Bone implants, while always a complicated matter, are easier to perform in adults who are already fully grown, but for children whose bones are still growing, it makes the process a lot more troublesome, requiring further surgeries later in life. But a new method developed by researchers could make things much simpler for pediatric patients.

A team from Northwestern University in Illinois “has developed a 3D-printable ink that produces a synthetic bone implant that rapidly induces bone regeneration and growth,” according to a statement on the university’s website. The hyperelastic material “whose shape can be easily customized” was tested with human stem cells and animal models, and its results were published Wednesday.

The research was led by Ramille Shah, who specializes in biomaterials. The faux bone biomaterial mixes a calcium mineral called hydroxyapatite, which is found naturally in human bone and a biodegradable polymer used in various medical applications. The resultant material is highly elastic, robust and porous at the same time.

“Porosity is huge when it comes to tissue regeneration, because you want cells and blood vessels to infiltrate the scaffold. Our 3D structure has different levels of porosity that is advantageous for its physical and biological properties,” Shah said in the statement.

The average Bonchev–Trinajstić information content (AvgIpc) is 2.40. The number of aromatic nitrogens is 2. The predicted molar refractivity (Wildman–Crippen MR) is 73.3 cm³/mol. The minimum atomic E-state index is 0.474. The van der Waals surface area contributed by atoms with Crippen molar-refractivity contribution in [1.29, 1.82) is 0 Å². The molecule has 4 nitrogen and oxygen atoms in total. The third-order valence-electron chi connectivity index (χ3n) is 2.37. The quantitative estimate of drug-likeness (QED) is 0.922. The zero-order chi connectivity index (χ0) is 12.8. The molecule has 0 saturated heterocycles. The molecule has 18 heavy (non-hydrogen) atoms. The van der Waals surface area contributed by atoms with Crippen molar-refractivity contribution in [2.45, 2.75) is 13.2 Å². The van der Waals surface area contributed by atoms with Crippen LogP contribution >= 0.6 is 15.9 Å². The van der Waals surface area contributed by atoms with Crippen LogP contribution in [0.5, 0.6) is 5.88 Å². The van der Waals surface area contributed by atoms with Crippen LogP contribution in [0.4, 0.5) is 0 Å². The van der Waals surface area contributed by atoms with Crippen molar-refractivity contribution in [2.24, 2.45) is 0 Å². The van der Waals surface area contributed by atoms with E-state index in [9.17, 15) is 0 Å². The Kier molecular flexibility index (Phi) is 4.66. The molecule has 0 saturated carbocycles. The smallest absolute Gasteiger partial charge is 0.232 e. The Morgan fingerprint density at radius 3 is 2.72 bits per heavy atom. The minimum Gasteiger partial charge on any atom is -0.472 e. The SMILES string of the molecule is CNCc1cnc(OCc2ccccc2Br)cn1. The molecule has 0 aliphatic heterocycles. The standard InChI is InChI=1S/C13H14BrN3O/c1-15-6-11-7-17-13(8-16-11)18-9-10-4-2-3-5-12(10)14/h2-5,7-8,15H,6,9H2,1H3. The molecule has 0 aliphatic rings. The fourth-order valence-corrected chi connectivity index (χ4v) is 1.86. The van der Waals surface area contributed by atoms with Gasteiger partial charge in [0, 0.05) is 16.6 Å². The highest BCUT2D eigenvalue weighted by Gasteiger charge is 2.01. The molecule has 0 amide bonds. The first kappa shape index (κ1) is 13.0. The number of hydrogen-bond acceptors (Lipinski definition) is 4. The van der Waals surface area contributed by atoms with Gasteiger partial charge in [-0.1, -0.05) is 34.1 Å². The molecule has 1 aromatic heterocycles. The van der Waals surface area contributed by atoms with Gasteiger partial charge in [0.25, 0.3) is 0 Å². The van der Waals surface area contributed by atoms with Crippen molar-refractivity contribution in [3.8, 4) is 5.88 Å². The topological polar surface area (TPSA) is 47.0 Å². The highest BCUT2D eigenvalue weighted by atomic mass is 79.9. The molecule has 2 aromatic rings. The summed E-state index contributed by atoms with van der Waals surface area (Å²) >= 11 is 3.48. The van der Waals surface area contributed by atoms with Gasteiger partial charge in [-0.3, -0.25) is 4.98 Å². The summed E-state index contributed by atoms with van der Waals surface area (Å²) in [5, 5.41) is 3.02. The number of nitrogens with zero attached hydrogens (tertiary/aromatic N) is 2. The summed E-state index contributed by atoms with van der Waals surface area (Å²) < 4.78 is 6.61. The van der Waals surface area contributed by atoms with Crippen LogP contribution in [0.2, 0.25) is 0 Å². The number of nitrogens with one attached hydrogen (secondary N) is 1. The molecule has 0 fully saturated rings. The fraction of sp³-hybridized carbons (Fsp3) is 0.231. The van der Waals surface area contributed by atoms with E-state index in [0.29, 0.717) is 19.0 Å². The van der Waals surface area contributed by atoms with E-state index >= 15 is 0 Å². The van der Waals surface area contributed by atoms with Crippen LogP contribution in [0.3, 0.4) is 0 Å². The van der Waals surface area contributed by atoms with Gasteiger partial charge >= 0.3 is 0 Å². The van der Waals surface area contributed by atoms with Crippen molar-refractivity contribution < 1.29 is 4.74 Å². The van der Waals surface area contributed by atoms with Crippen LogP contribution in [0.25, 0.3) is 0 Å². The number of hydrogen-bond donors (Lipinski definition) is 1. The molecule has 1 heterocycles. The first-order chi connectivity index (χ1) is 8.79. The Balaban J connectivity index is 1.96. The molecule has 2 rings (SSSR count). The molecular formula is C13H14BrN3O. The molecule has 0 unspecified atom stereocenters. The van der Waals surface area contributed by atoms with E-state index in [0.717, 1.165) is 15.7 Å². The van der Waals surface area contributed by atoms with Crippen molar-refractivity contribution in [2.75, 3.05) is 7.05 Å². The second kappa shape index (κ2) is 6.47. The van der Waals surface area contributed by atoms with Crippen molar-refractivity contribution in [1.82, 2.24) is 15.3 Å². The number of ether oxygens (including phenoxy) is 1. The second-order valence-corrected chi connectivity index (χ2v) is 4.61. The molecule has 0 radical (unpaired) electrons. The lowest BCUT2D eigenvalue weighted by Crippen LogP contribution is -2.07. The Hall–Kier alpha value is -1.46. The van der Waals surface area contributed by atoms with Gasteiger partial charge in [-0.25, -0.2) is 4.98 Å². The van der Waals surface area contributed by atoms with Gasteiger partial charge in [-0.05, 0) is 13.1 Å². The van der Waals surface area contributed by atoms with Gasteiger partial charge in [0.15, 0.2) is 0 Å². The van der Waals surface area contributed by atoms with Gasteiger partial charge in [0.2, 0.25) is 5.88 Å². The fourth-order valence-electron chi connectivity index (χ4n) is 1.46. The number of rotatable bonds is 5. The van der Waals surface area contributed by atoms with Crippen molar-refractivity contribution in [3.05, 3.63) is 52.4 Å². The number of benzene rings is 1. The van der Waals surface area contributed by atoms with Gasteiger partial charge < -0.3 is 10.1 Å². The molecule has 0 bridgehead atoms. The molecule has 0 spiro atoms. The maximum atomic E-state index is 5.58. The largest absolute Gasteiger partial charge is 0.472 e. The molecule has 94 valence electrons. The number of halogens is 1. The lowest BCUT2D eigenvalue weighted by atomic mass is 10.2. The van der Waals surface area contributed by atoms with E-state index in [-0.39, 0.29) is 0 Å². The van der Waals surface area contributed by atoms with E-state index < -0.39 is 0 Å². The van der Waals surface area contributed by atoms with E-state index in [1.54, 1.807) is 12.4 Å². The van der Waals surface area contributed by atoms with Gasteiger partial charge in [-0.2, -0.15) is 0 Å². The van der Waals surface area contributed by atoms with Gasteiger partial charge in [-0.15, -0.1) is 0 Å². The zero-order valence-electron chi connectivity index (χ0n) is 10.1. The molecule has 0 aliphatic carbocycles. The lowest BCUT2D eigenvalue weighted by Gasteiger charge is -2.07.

3DPrintedFemur Cross-section of a 3D-printed adult human femur. Photo: Northwestern University

The specific composition of the biomaterial — 90 percent hydroxyapatite — helps induce rapid bone regeneration.

Shah explained: “Cells can sense the hydroxyapatite and respond to its bioactivity. When you put stem cells on our scaffolds, they turn into bone cells and start to up-regulate their expression of bone specific genes. This is in the absence of any other osteo-inducing substances. It’s just the interaction between the cells and the material itself.”

Other substances, such as antibiotics, can also be added to the ink to prevent infection after surgery.

The conventional method of bone grafting involves taking existing bone from another part of the patient’s body and shaping it to fit exactly in the area it is needed. This leaves the area where the bone is taken from vulnerable to further complications. The new technique has significant advantages over the conventional method, including the time taken for the procedure.

“The turnaround time for an implant that’s specialized for a customer could be within 24 hours. That could change the world of craniofacial and orthopedic surgery, and, I hope, will improve patient outcomes,” Shah said.

The study was published in the journal Science Translational Medicine under the title “Hyperelastic ‘bone’: A highly versatile, growth factor–free, osteoregenerative, scalable, and surgically friendly biomaterial,” and Adam E. Jukus from Shah’s team was its first author.